Brexit Update: Time’s up

The alarm clock is ready to sound the end of the process, it may be time to weigh up the inevitable downsides of a no deal, says Neil Sherlock CBE, Chair of the French Chamber’s Brexit Forum

The ninth round of the EU-UK trade talks are taking place this week. This is the last scheduled talks which need to make significant progress on trade and other issues if a deal is to be agreed. We have of course had deadlines and more deadlines and deadlines broken during Brexit, but this time there is a real deadline with the transition ending at the end of the year.

When I did some teaching of A levels many years ago, one of the most important pieces of teaching I did was to help students work through how to complete all the questions they had in the time available. With less than one hundred days until the end of the transition – and the need for agreement and ratification – time available is very short. The mood music, even with the UK Internal Market Bill, has been a little more optimistic in the last week. However, even this is only about completing a thin trade deal – worse than being in the single market - and there is still a serious chance of no deal. I have been mulling whether the chances of a deal are to use the famous numbers 52-48 or 48-52?

There are three issues which still need to be agreed to make this thin deal happen – fish, state aid and the governance of the deal. The atmosphere has been made tenser with the UK Government admitting that the Internal Market Bill would break international law by unilaterally making changes to the Irish Protocol in the Withdrawal Agreement. This has united all five former Prime Ministers in opposition to it, including three Conservatives, Major, Cameron and May. Even with these distinguished voices it will get through the Commons, but the House of Lords is a different matter. The Government does not have a majority in the Lords and former senior Conservatives like Howard and Lamont have made clear their opposition – let alone Labour, Lib Dem and Crossbench peers – so the Bill will clearly be amended and sent back to the Commons. This just may underline that this was a negotiating tactic to demonstrate ‘toughness’ but in reality it is more like theatre, as the Prime Minister weighs up the concessions needed to land a deal.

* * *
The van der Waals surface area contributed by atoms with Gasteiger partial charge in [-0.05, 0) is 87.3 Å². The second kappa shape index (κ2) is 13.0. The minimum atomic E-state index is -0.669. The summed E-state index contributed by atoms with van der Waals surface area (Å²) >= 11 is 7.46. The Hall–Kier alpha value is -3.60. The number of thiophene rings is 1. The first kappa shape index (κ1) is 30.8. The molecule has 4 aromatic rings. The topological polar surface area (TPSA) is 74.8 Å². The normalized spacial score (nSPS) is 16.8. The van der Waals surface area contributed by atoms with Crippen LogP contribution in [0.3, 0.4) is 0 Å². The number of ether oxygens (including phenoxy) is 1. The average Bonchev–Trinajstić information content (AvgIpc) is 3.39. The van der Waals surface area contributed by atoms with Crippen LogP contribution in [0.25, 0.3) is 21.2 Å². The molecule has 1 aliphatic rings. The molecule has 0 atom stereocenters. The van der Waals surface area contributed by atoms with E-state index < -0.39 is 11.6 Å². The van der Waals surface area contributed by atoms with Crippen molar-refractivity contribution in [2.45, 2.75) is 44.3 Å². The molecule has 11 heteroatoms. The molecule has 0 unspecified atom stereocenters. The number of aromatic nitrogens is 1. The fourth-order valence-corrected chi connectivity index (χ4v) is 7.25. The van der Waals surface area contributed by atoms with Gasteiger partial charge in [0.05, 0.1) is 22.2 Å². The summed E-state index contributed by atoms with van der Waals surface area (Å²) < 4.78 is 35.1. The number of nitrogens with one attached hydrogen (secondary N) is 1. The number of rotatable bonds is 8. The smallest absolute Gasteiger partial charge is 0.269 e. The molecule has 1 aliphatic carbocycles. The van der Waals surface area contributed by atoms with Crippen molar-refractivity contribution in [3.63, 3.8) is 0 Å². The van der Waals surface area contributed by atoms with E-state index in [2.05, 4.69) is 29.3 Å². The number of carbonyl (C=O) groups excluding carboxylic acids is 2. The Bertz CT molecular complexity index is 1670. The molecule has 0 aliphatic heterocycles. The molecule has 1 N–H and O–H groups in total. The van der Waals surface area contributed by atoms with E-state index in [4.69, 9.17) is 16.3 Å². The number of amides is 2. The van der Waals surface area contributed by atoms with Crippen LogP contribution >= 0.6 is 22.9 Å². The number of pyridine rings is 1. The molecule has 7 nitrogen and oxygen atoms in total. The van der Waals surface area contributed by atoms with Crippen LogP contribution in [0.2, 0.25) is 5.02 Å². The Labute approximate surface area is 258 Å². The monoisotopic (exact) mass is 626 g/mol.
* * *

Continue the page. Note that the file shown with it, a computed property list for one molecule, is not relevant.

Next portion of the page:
The Prime Minister is also struggling with the pandemic on a second wave, which will further slow economic recovery and weaken his and his Government further in the polls. These pressures clearly strengthen the case for doing a deal, however would concessions to align closer on state aid, for example, be interpreted as taking back control? If he and his negotiators could find a way of softening this for public consumption, it might land in a dispute mechanism which could have serious implications – such as fines or tariffs – if there was a breach of the agreement. Nevertheless, always looking at the outcome through a British lens misses the point of any deal, both sides have to agree, find it acceptable and feel able to sell it to often sceptical electorates. Elections in France and Germany in the not too distant future make this a test way beyond the Tory leaning British press and Red Wall voters.

Just as I once told one of my students that they should at home use an alarm clock to ensure they spent the optimum amount of time on each essay question, so the alarm clock for these trade talks will ring soon. I still think – just – say 52-48, that a thin deal will be done. However, business leaders will know that time could just run out. At that point the blame game will start, as the Prime Minister and his allies talk up the ‘Australian deal’ of following world trade rules and how this means that Brexit is now done. Those businesses now in this toughest of all economic and health times who ensured their No Deal plans were kept up to date will at least have mitigated some of the inevitable downsides. 

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